He earned more money as a taco seller than he did as an accountant, which surprised him. When the demonstrations subsided and the city’s situation normalized, he chose to continue selling tacos. He laughs and adds, “There was no way I was going back to an office.” He takes a breath and thinks for a while. “However, I had to switch tacos.”
Israel is so enjoyable because of its deep thinking. When people come to his cart, he engages them in light conversation, but they often seek his counsel and ask him questions about their life choices. In the case of his tacos, he converted to Sonora-style steamed head tacos, which are somewhat more costly but far healthier. With a shrug, he says, “It simply felt strange to create oily tacos when I could make nutritious tacos.”
That’s the kind of person he is.
Tacos incoming! <3
On that busy Wednesday, I’m still eating tacos and talking with my companion diner when a lady emerges from a building adjacent to Israel’s cart. She shouts his name many times, impatiently, until he realizes that he missed them dialing his phone at the government building next door while he was eating tacos. He makes a hasty exit.
Israel grins sheepishly at me and shrugs, as if to say, “What can you do?” There will be tacos to eat.” I realize that I, too, ate my tacos and forgot about my responsibilities.
I eat my head tacos quickly, embrace Israel, and hurry home for my conference call.
After a few days, my stomach cries out for more surtidos tacos, so I go down to Israel’s booth. “I see you!” he exclaims from afar, “Yeni!”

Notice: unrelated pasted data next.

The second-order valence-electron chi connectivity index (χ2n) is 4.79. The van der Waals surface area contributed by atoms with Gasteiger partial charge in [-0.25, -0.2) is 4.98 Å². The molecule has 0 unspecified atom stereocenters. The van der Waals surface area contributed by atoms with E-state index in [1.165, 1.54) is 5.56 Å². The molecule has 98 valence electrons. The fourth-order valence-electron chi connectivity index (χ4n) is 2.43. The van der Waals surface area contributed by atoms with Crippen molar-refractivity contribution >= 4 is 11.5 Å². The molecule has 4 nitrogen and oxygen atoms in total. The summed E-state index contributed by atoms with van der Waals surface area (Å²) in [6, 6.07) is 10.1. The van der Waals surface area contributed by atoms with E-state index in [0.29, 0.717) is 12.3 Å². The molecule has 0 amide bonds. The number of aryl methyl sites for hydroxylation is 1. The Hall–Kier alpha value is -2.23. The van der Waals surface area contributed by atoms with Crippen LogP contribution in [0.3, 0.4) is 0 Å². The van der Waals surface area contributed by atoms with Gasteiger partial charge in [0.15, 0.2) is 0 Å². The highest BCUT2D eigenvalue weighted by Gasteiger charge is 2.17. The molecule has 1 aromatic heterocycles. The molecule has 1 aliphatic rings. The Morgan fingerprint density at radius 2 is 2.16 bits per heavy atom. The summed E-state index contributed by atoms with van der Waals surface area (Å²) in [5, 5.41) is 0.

I get onto one of his high stools, giggling, and place an order for tacos. A guy in his mid-40s comes in and looks at me with interest. He shrugs and sits down in front of the cart on one of the plastic stools.
“Isn’t life wonderful?” Israel asserts.
The newcomer confesses, “I’m very furious today.” He casts a brief look across at me, uncertain whether I speak Spanish.
Israel immediately interjects, “Oh, that’s Yeni.” “She also lives here.”
Slowly, the guy nods.
Isreal continues, “Well.” “When your heart is tranquil, life is wonderful. Otherwise, life isn’t worth living.”
We eat our tacos quietly, reflecting on Israel’s remarks. Almost every time I’ve seen him on the streets of Oaxaca, his customers have gone to him with their problems, hoping for a word from this head taco philosopher to put everything in perspective.
We all finish our tacos at the same time, and Israel takes the money from the other client first, looking him in the eyes. “Remember. You’ll get into problems because your perspective of the world will be tainted by your fury. Things that are wonderful in life will become causes to be upset as well. In your heart, you must be peaceful and joyful. The rest will take care of itself.”
The guy walks away, and Israel turns to face me, a big grin on his face.
“You as well, Yeni!” Don’t worry, however; it’s much simpler to be peaceful and joyful in your heart when you’ve had tacos in your stomach.”
Israel, holding chia water and wearing a ch-ch-ch-Chia shirt, unaware that it was a North American advertisement. Chia seeds are widely grown in Oaxaca and are utilized in lemon water, chocolate, and other dishes.
Learning about the people who make the meals I like has been one of the most enjoyable aspects of getting to know my new home of Oaxaca. I hope you liked this Israel-related segment!